Tuesday, June 20, 2017


Milwaukee has a viable rap scene. I hear a lot of Chicago, some Bay Area by way of Detroit, and a dash of inescapable Atlanta. Question: Has the internet colonized the regional sound, or is it the sole reason we get to hear music that would have been damned to the random-rap afterlife in another era?

In b4 a reputable publication's MILWAUKEE IS THE NEXT RAP SEATTLE thinkpiece/link-dump gets passed around for a week by middle-class rap enthusiasts, who, when the thrill of discovery fades, dispatch its artists into the post-buzz hospice where Tate Kobang and G-Side mumble ciphers into the void. Chuuuuuch.


Lil Tre - Pain

The one that led me down the rabbit hole. Nothing fancy, just some laid-back reality rap for the goth bitch in your soul.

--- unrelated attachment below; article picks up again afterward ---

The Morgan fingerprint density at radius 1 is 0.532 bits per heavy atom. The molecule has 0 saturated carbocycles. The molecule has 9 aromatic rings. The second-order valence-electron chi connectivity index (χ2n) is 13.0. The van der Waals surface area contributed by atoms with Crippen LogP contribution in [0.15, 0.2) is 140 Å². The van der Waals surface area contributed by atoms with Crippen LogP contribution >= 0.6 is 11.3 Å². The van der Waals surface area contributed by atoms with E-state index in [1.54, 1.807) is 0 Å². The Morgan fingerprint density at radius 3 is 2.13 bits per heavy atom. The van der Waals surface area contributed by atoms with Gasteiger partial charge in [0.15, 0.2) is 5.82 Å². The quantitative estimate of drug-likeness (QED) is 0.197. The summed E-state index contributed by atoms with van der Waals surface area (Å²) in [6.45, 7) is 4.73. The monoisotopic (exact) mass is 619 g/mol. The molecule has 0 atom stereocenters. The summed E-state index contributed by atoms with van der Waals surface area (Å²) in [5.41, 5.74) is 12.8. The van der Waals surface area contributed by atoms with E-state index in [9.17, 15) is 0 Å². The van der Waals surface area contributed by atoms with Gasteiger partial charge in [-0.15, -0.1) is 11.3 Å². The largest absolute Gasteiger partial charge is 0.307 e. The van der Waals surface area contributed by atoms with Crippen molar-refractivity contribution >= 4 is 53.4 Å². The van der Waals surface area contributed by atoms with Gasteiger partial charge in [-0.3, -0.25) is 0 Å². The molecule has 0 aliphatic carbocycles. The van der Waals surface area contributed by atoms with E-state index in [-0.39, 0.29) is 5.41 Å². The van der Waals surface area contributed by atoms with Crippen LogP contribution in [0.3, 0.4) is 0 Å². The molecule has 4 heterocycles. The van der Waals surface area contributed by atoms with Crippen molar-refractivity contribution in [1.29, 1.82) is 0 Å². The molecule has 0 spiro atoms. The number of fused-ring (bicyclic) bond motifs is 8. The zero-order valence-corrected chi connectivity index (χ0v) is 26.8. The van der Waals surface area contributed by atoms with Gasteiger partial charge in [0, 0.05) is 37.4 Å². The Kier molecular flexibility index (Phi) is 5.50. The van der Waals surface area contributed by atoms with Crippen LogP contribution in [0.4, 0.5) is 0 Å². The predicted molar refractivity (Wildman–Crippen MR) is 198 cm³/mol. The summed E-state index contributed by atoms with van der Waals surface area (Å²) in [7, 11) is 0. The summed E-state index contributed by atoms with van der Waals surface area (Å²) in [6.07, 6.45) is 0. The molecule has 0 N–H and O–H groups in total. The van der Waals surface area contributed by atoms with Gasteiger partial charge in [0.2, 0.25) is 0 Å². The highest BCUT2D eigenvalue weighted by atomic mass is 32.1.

MT ft. Lil Chicken, YBN Kenny & The Mari Boyz- All Stars
Lil Durk making an ATL dance song with a couple guys rapping in the flat Bay Area accent? A light-hearted 3 Problems? SOBxRBE for beer brewers? Whatever the case, the fly athletic gear and sports theme bring ya mans back to earlier days. However, that's not to say I don't think it's totally PUNK when Young Thug wears a stately evening gown on some Audrey Hepburn shit. I'm more tolerant than you.

Mari Boyz - Jugging [sic]

Bleak, singsong street-rap is perhaps the biggest style breakthrough of the late-'00s/early-'10s. Who is the progenitor? Methinks Durk should get some of Keef's reevaluatory shine.

Wednesday, June 14, 2017


Honeycomb Hideout, nigga you be pickin em out
After I take my dick out, then we kickin em out
Stickin the flow, shrimp in my mouth